At 71-years-old, Philadelphia native Michael Brassloff underwent surgery to remove a benign tumor at Thomas Jefferson University Hospital. The retired elementary school principal and former marathoner almost did not make it out of the procedure alive when the tip of a laser probe snapped off in his skull.
If you or a loved one is living with a brain injury due to medical malpractice the Philadelphia brain injury attorneys at The Weitz Firm, LLC know the difficulties of needed treatments and recovery and are here to guide you through this challenging time. We represent our clients with efficiency and effectiveness to get them the maximum compensation.
Brassloff’s surgery involved a procedure where a two-millimeter tip of a carbon dioxide-cooled laser probe was inserted in a tiny hole in his skull. The small tip broke off, and pressurized carbon dioxide sprayed into his brain with “a force eight times more powerful than a nail gun.”
The pressurized carbon dioxide caused “severe and permanent brain damage” and resulted in Brassloff lapsing into a coma. He emerged from the coma three weeks later with a list of ailments, including:
Before the surgery, Brassloff frequently ran the New York City Marathon, but now, he is unsteady on his feet. He falls often and uses a walker to balance himself. Once, he was a teacher and elementary school principal. Now, he cannot find the right words and struggles to speak.
Brassloff filed a medical malpractice lawsuit against the neurosurgeon, Kevin D. Judy, and his employer, Jefferson University Physicians, and Thomas Jefferson University.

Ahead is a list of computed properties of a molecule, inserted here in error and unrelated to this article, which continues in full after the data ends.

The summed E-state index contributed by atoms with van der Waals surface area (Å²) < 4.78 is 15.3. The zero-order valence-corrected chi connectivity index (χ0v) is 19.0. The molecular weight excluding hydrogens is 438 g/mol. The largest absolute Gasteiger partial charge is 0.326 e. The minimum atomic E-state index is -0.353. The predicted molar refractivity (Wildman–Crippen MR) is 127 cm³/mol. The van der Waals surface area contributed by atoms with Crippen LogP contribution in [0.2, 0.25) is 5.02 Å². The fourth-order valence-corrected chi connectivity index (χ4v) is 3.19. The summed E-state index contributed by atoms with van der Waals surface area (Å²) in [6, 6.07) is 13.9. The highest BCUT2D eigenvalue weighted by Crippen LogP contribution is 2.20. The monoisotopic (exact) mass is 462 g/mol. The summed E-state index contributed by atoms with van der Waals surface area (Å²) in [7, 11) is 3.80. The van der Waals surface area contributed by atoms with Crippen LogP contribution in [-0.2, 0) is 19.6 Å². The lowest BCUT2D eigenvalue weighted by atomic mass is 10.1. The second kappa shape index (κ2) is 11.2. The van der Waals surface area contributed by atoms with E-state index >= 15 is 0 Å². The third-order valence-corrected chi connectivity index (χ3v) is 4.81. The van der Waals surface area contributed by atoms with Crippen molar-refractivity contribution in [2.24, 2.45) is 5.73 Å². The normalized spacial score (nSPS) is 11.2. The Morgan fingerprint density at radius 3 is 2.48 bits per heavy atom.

According to the complaint, the ill-equipped Judy had never used the NeuroBlate probe to treat a tumor-like Brassloff’s, and the probe was never tested for this purpose. Judy, a Jefferson University professor, had previously testified about ignoring error messages during procedures like the one performed on Brassloff and was unaware he could do diagnostic MRIs mid-procedure.
The case against Judy, Jefferson University Physicians, and Thomas Jefferson University was ruled a mistrial on February 21.
Brassloff also filed a medical malpractice lawsuit against Monteris, the medical device manufacturer of the NeuroBlate Sidefire—the probe used in his surgery.
Monteris had already recalled the NeuroBlate probe in 2016, and on February 21, the medical manufacturer settled with Brassloff for $12.75 million.
Eric H. Weitz has been a practicing trial attorney since 1992. He and his team know how a brain injury can impact a victim’s life. Also known as a type of catastrophic injury, brain injuries negatively affect:
Brain injury lawsuits may see outcomes totaling thousands or millions of dollars in compensation. Retaining the representation of the Philadelphia brain injury attorneys at The Weitz Firm, LLC increases your chances of winning a fair and maximum settlement or award.